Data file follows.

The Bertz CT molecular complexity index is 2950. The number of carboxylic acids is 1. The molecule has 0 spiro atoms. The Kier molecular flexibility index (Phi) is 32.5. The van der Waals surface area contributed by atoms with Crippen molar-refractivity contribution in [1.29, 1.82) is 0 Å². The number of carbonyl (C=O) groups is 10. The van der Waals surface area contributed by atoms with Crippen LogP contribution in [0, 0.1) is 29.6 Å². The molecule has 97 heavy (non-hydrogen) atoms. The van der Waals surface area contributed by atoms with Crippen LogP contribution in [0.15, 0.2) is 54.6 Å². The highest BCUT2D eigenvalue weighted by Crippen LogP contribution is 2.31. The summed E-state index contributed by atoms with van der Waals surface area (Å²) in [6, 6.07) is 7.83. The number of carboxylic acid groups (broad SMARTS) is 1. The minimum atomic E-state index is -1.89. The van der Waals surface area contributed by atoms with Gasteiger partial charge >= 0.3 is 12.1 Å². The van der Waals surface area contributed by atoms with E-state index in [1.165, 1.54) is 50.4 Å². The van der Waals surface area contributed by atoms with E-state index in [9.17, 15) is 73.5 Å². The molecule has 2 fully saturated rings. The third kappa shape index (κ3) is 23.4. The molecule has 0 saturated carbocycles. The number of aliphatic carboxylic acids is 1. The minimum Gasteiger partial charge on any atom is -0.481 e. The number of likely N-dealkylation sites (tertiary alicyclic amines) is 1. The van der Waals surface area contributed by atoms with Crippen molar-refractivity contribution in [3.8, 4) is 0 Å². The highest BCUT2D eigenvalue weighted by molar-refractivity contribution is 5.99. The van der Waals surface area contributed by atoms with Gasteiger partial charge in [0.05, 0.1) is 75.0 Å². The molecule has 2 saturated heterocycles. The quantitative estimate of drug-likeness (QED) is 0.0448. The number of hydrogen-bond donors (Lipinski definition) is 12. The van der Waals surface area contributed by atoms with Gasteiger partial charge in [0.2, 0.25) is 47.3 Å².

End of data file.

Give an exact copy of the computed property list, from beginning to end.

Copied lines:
The Bertz CT molecular complexity index is 2950. The number of carboxylic acids is 1. The molecule has 0 spiro atoms. The Kier molecular flexibility index (Phi) is 32.5. The van der Waals surface area contributed by atoms with Crippen molar-refractivity contribution in [1.29, 1.82) is 0 Å². The number of carbonyl (C=O) groups is 10. The van der Waals surface area contributed by atoms with Crippen LogP contribution in [0, 0.1) is 29.6 Å². The molecule has 97 heavy (non-hydrogen) atoms. The van der Waals surface area contributed by atoms with Crippen LogP contribution in [0.15, 0.2) is 54.6 Å². The highest BCUT2D eigenvalue weighted by Crippen LogP contribution is 2.31. The summed E-state index contributed by atoms with van der Waals surface area (Å²) in [6, 6.07) is 7.83. The number of carboxylic acid groups (broad SMARTS) is 1. The minimum atomic E-state index is -1.89. The van der Waals surface area contributed by atoms with Gasteiger partial charge >= 0.3 is 12.1 Å². The van der Waals surface area contributed by atoms with E-state index in [1.165, 1.54) is 50.4 Å². The van der Waals surface area contributed by atoms with E-state index in [9.17, 15) is 73.5 Å². The molecule has 2 fully saturated rings. The third kappa shape index (κ3) is 23.4. The molecule has 0 saturated carbocycles. The number of aliphatic carboxylic acids is 1. The minimum Gasteiger partial charge on any atom is -0.481 e. The number of likely N-dealkylation sites (tertiary alicyclic amines) is 1. The van der Waals surface area contributed by atoms with Crippen molar-refractivity contribution in [3.8, 4) is 0 Å². The highest BCUT2D eigenvalue weighted by molar-refractivity contribution is 5.99. The van der Waals surface area contributed by atoms with Gasteiger partial charge in [0.05, 0.1) is 75.0 Å². The molecule has 2 saturated heterocycles. The quantitative estimate of drug-likeness (QED) is 0.0448. The number of hydrogen-bond donors (Lipinski definition) is 12. The van der Waals surface area contributed by atoms with Gasteiger partial charge in [0.2, 0.25) is 47.3 Å².